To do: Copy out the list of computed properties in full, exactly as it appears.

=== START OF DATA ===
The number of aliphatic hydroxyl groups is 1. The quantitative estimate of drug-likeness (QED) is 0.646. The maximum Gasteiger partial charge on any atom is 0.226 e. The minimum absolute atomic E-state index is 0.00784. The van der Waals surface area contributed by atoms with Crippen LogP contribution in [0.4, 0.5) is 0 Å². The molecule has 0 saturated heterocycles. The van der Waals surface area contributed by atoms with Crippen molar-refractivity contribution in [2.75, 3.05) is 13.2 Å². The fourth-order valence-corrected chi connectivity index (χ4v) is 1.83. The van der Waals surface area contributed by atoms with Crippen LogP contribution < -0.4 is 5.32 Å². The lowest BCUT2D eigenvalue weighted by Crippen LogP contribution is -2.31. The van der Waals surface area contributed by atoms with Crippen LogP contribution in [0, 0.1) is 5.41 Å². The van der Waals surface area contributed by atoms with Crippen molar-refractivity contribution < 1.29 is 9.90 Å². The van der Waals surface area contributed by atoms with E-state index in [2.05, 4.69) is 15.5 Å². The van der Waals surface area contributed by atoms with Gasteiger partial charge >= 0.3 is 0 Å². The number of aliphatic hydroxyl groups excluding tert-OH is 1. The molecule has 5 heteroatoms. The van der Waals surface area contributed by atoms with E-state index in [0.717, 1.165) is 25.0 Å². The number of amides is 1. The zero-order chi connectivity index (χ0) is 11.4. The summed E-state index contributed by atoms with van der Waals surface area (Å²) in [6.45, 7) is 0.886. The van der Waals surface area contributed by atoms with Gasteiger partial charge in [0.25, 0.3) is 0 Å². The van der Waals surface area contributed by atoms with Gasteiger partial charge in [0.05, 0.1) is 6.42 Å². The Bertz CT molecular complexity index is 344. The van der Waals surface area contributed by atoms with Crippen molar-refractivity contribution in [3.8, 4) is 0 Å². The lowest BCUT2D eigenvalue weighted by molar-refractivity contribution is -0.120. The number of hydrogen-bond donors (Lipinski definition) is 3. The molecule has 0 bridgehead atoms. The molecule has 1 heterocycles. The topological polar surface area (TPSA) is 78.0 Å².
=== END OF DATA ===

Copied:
The number of aliphatic hydroxyl groups is 1. The quantitative estimate of drug-likeness (QED) is 0.646. The maximum Gasteiger partial charge on any atom is 0.226 e. The minimum absolute atomic E-state index is 0.00784. The van der Waals surface area contributed by atoms with Crippen LogP contribution in [0.4, 0.5) is 0 Å². The molecule has 0 saturated heterocycles. The van der Waals surface area contributed by atoms with Crippen molar-refractivity contribution in [2.75, 3.05) is 13.2 Å². The fourth-order valence-corrected chi connectivity index (χ4v) is 1.83. The van der Waals surface area contributed by atoms with Crippen LogP contribution < -0.4 is 5.32 Å². The lowest BCUT2D eigenvalue weighted by Crippen LogP contribution is -2.31. The van der Waals surface area contributed by atoms with Crippen LogP contribution in [0, 0.1) is 5.41 Å². The van der Waals surface area contributed by atoms with Crippen molar-refractivity contribution < 1.29 is 9.90 Å². The van der Waals surface area contributed by atoms with E-state index in [2.05, 4.69) is 15.5 Å². The van der Waals surface area contributed by atoms with Gasteiger partial charge >= 0.3 is 0 Å². The number of aliphatic hydroxyl groups excluding tert-OH is 1. The molecule has 5 heteroatoms. The van der Waals surface area contributed by atoms with E-state index in [0.717, 1.165) is 25.0 Å². The number of amides is 1. The zero-order chi connectivity index (χ0) is 11.4. The summed E-state index contributed by atoms with van der Waals surface area (Å²) in [6.45, 7) is 0.886. The van der Waals surface area contributed by atoms with Gasteiger partial charge in [0.25, 0.3) is 0 Å². The van der Waals surface area contributed by atoms with Gasteiger partial charge in [0.05, 0.1) is 6.42 Å². The Bertz CT molecular complexity index is 344. The van der Waals surface area contributed by atoms with Crippen molar-refractivity contribution in [3.8, 4) is 0 Å². The lowest BCUT2D eigenvalue weighted by molar-refractivity contribution is -0.120. The number of hydrogen-bond donors (Lipinski definition) is 3. The molecule has 0 bridgehead atoms. The molecule has 1 heterocycles. The topological polar surface area (TPSA) is 78.0 Å².